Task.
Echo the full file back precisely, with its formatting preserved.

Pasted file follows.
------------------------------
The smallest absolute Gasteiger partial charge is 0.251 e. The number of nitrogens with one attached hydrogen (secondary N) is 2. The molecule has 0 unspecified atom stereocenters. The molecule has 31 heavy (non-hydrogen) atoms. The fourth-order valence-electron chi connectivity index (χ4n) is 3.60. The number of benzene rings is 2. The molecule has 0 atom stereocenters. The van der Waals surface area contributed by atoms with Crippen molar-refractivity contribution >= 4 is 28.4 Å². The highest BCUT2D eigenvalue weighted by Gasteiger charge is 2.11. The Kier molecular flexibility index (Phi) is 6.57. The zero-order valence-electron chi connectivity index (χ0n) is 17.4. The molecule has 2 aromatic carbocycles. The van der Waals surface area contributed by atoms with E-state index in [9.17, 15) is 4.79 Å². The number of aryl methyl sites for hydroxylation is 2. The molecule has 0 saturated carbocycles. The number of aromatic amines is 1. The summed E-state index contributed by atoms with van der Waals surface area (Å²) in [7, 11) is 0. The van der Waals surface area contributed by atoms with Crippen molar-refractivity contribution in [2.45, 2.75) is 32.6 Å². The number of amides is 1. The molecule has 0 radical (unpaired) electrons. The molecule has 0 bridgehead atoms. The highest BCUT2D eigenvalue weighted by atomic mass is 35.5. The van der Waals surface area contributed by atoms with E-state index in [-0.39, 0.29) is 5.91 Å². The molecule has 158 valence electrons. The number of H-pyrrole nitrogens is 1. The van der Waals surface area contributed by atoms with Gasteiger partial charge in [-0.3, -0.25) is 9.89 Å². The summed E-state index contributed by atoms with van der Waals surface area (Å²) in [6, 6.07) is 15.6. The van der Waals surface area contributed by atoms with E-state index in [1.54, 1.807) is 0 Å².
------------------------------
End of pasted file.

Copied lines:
The smallest absolute Gasteiger partial charge is 0.251 e. The number of nitrogens with one attached hydrogen (secondary N) is 2. The molecule has 0 unspecified atom stereocenters. The molecule has 31 heavy (non-hydrogen) atoms. The fourth-order valence-electron chi connectivity index (χ4n) is 3.60. The number of benzene rings is 2. The molecule has 0 atom stereocenters. The van der Waals surface area contributed by atoms with Crippen molar-refractivity contribution >= 4 is 28.4 Å². The highest BCUT2D eigenvalue weighted by Gasteiger charge is 2.11. The Kier molecular flexibility index (Phi) is 6.57. The zero-order valence-electron chi connectivity index (χ0n) is 17.4. The molecule has 2 aromatic carbocycles. The van der Waals surface area contributed by atoms with E-state index in [9.17, 15) is 4.79 Å². The number of aryl methyl sites for hydroxylation is 2. The molecule has 0 saturated carbocycles. The number of aromatic amines is 1. The summed E-state index contributed by atoms with van der Waals surface area (Å²) in [7, 11) is 0. The van der Waals surface area contributed by atoms with Crippen molar-refractivity contribution in [2.45, 2.75) is 32.6 Å². The number of amides is 1. The molecule has 0 radical (unpaired) electrons. The molecule has 0 bridgehead atoms. The highest BCUT2D eigenvalue weighted by atomic mass is 35.5. The van der Waals surface area contributed by atoms with E-state index in [-0.39, 0.29) is 5.91 Å². The molecule has 158 valence electrons. The number of H-pyrrole nitrogens is 1. The van der Waals surface area contributed by atoms with Gasteiger partial charge in [-0.3, -0.25) is 9.89 Å². The summed E-state index contributed by atoms with van der Waals surface area (Å²) in [6, 6.07) is 15.6. The van der Waals surface area contributed by atoms with E-state index in [1.54, 1.807) is 0 Å².